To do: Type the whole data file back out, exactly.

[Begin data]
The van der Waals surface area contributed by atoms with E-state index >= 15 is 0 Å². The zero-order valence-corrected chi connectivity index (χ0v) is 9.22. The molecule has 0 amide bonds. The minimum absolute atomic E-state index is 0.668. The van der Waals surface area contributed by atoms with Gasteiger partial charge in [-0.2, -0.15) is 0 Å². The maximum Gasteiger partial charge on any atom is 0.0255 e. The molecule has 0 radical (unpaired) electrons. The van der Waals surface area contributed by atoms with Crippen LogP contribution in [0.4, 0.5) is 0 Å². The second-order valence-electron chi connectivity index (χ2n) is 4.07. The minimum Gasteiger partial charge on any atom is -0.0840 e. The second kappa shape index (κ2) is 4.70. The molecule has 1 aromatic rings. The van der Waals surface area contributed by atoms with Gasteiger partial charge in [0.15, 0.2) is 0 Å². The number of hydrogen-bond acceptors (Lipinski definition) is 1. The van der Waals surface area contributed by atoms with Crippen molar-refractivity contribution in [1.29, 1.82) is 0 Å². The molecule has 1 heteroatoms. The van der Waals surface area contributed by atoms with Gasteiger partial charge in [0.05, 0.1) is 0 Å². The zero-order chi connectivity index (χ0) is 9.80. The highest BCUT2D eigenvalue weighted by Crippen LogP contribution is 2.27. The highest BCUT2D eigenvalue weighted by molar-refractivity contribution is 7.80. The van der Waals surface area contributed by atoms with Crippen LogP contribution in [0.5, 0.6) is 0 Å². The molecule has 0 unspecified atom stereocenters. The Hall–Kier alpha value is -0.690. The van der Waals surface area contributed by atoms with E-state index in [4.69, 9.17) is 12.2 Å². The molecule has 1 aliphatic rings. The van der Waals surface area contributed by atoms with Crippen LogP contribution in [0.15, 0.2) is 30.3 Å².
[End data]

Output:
The van der Waals surface area contributed by atoms with E-state index >= 15 is 0 Å². The zero-order valence-corrected chi connectivity index (χ0v) is 9.22. The molecule has 0 amide bonds. The minimum absolute atomic E-state index is 0.668. The van der Waals surface area contributed by atoms with Gasteiger partial charge in [-0.2, -0.15) is 0 Å². The maximum Gasteiger partial charge on any atom is 0.0255 e. The molecule has 0 radical (unpaired) electrons. The van der Waals surface area contributed by atoms with Crippen LogP contribution in [0.4, 0.5) is 0 Å². The second-order valence-electron chi connectivity index (χ2n) is 4.07. The minimum Gasteiger partial charge on any atom is -0.0840 e. The second kappa shape index (κ2) is 4.70. The molecule has 1 aromatic rings. The van der Waals surface area contributed by atoms with Gasteiger partial charge in [0.15, 0.2) is 0 Å². The number of hydrogen-bond acceptors (Lipinski definition) is 1. The van der Waals surface area contributed by atoms with Crippen molar-refractivity contribution in [1.29, 1.82) is 0 Å². The molecule has 1 heteroatoms. The van der Waals surface area contributed by atoms with Gasteiger partial charge in [0.05, 0.1) is 0 Å². The zero-order chi connectivity index (χ0) is 9.80. The highest BCUT2D eigenvalue weighted by Crippen LogP contribution is 2.27. The highest BCUT2D eigenvalue weighted by molar-refractivity contribution is 7.80. The van der Waals surface area contributed by atoms with Crippen LogP contribution in [0.5, 0.6) is 0 Å². The molecule has 0 unspecified atom stereocenters. The Hall–Kier alpha value is -0.690. The van der Waals surface area contributed by atoms with E-state index in [4.69, 9.17) is 12.2 Å². The molecule has 1 aliphatic rings. The van der Waals surface area contributed by atoms with Crippen LogP contribution in [0.15, 0.2) is 30.3 Å².